President Obama’s speech to the United Nations was well-received, at least by the world leaders and ambassadors assembled for the occasion. As The Wall Street Journal reported, Obama “sought to distance his country from the era of his White House predecessor, vowing that “America will live by its values” on human rights even as he said he would take to task the abuses and failures of allies and foes alike.”
“The U.S. president clearly tried to turn the page on the Bush era. He spoke of his decisions to ban the use of torture and close the military prison at Guantanamo Bay, Cuba. The U.S., he said, has “moved from a bystander to a leader in international climate negotiations.” He pledged to soon seek the ratification of the Comprehensive nuclear Test Ban Treaty and pursue deep cuts to the U.S. nuclear arsenal…
As he spoke, the dramatics that had greeted some of the addresses of President George W. Bush were nowhere in evidence.
But Mr. Obama did call on the world to give up a “an almost reflexive anti-Americanism, which too often has served as an excuse for our collective inaction.”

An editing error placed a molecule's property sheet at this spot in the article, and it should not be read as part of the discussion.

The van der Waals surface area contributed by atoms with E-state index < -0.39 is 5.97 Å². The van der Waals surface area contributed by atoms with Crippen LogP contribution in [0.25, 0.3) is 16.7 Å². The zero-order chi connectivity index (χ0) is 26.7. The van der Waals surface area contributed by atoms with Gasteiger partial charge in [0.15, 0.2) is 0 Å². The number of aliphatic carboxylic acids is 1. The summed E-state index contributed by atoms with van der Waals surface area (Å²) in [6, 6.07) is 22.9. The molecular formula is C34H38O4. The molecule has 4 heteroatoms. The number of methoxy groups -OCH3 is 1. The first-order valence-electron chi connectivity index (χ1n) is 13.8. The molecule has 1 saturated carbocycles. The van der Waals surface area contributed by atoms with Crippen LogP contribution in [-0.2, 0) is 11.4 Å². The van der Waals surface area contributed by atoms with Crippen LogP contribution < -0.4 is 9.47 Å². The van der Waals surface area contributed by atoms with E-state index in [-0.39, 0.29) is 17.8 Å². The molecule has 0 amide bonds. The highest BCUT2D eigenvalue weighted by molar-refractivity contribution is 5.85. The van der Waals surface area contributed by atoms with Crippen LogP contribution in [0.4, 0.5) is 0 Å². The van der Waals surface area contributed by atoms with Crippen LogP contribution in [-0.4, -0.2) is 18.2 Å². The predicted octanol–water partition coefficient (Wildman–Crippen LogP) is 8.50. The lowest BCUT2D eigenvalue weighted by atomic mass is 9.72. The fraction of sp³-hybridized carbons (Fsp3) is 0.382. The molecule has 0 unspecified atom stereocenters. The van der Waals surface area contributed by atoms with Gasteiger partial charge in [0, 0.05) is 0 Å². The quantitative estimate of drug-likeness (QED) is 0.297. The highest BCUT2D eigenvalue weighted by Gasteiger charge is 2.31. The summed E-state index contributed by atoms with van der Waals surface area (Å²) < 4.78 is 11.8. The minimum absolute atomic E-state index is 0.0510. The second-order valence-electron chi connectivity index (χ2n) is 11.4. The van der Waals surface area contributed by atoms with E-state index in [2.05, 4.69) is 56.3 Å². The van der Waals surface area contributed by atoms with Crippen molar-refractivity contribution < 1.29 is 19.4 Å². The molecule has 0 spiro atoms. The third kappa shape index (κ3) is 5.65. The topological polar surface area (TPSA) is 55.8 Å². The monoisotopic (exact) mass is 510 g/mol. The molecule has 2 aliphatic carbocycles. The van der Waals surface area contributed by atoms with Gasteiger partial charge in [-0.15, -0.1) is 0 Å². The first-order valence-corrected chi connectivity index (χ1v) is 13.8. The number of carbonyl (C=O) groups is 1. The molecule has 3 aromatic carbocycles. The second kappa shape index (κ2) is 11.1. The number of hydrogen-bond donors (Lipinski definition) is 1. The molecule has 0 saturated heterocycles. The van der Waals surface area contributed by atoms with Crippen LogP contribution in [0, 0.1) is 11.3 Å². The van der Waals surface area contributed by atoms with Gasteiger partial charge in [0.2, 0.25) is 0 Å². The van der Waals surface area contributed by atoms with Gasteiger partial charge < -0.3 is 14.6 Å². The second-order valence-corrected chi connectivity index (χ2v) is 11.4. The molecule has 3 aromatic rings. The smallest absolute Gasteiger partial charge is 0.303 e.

“Those who used to chastise America for acting alone in the world cannot now stand by and wait for America to solve the world’s problems alone. We have sought — in word and deed — a new era of engagement with the world,” he said. “Now is the time for all of us to take our share of responsibility for a global response to global challenges.”
Over the National Review’s Corner, however, the reviews were not so kind. Words such as “shameful,” “appalling,” “galactic obliviousness” and “staggering naivete” were being bandied about. Former UN Ambassador John Bolton called it “a post-American speech by our first post-American president.”
Here’s the text of the speech. Go read it yourself, and judge for yourself. Personally, I think the folks at the Corner have utterly lost it.